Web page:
Maybe you’ve got an exam in the morning, or there’s just one more episode left in this season. Whatever the reason, tonight you ignore your body’s demands and stay up instead. It’s an impressive feat, if you think about it—sleep is essential—and now scientists may be closer to understanding how we do it. They published a report on their findings in the journal Neuron.

There’s a little section of your brainstem called the dorsal raphe nucleus (DRN). This region is responsible for making serotonin and other brain chemicals.

Lead researcher Viviana Gradinaru of Caltech says previous studies have also suggested that the dorsal raphe nucleus plays a role in helping keep us awake.

"People who have damage in this part of their brain have been shown to experience excessive daytime sleepiness,” she said in a statement, “but there was not a good understanding of the exact role of these neurons in the sleep/wake cycle and whether they react to internal or external stimuli to influence arousal."

Within the dorsal raphe nucleus lies a little-understood group of dopamine cells called the dorsal raphe nucleus neurons (DRNDA).

Dorsal raphe nucleus neurons responding to light (green) and chemical (red) signals. Viviana Gradinaru

Gradinaru and her colleagues wanted to know if voluntary wakefulness had anything to do with dopamine activity within these cells. They started by studying mouse brains, which are similar to our own in many ways.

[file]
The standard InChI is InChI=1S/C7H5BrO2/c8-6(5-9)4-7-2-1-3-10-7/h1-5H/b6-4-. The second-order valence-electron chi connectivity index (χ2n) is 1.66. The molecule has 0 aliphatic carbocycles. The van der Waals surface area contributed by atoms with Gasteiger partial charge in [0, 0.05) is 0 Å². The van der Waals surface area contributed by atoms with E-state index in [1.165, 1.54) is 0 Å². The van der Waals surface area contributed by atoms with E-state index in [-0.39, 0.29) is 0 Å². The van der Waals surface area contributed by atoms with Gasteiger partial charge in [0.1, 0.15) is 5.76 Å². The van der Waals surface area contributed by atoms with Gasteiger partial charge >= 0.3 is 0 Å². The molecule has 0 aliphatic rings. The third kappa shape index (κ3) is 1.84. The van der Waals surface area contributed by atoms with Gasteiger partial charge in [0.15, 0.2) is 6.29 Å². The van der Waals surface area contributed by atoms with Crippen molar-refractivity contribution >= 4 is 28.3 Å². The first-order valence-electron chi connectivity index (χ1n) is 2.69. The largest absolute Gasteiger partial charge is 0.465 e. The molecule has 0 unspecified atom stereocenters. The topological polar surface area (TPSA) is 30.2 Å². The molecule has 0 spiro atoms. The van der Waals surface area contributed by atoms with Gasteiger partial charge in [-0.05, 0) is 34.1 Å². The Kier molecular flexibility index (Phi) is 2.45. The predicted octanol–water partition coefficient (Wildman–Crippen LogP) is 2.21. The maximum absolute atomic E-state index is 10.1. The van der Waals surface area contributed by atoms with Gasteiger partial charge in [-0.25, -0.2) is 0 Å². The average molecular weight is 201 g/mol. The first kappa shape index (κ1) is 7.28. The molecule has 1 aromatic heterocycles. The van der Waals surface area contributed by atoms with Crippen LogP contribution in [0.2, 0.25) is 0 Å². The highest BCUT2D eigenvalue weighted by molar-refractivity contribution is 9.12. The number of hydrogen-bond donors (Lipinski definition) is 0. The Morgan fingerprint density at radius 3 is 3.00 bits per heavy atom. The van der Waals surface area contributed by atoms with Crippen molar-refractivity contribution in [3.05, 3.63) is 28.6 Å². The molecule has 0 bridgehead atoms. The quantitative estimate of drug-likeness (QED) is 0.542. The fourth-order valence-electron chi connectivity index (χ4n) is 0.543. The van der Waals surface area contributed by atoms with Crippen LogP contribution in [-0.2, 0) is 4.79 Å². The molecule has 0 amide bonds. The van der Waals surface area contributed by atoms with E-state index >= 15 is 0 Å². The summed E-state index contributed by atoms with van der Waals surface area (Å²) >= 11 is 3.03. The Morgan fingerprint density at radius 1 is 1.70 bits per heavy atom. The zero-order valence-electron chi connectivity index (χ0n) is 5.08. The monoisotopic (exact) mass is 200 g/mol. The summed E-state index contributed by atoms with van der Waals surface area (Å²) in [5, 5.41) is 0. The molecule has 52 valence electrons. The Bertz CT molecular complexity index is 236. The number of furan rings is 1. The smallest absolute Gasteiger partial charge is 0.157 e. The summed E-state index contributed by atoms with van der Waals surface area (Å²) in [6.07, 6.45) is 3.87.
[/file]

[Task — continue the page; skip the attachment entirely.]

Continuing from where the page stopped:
The researchers monitored the rodents’ DRNDA action while the mice were fed, met new potential mates, or experienced sudden unpleasant sensations—all experiences for which the mice would want or need to stay awake. Throughout the experiences, the mice’s DRNDA cells kept very busy, sending bursts of dopamine to other parts of the brain.

Next, the scientists tracked DRNDA cell activity as the mice slept and woke. They found that the cells seemed to sleep when the mice did, and revved up when the mice got up.

So far, the researchers knew that the sleeping mouse/sleeping neurons and waking mouse/waking neurons pairs existed, but they couldn’t tell if the neurons caused the waking or vice versa.

To find out, they engineered DRNDA cells that could be switched on and off by light. They then bred mice with these light-sensitive cells and let them sleep. As the mice snoozed, the researchers switched on the lights and their DRNDA cells using a technique called optogenetics. Sure enough, the mice woke up.

Shutting off DRNDA cells had the opposite effect: Mice with no DRNDA activity couldn’t keep their eyes open, even when faced with danger, loud noises, or the possibility of mating.

The authors note that their experiments included only mice, and that it’s too soon to draw conclusions about what this might mean for people.

“Further work is necessary to establish causation in humans,” Gradinaru said, “and to test the potential of the DRNDA as a therapeutic target for insomnia or oversleeping, and for sleep disturbances that accompany other psychiatric disorders such as depression, bipolar disorder, and schizophrenia."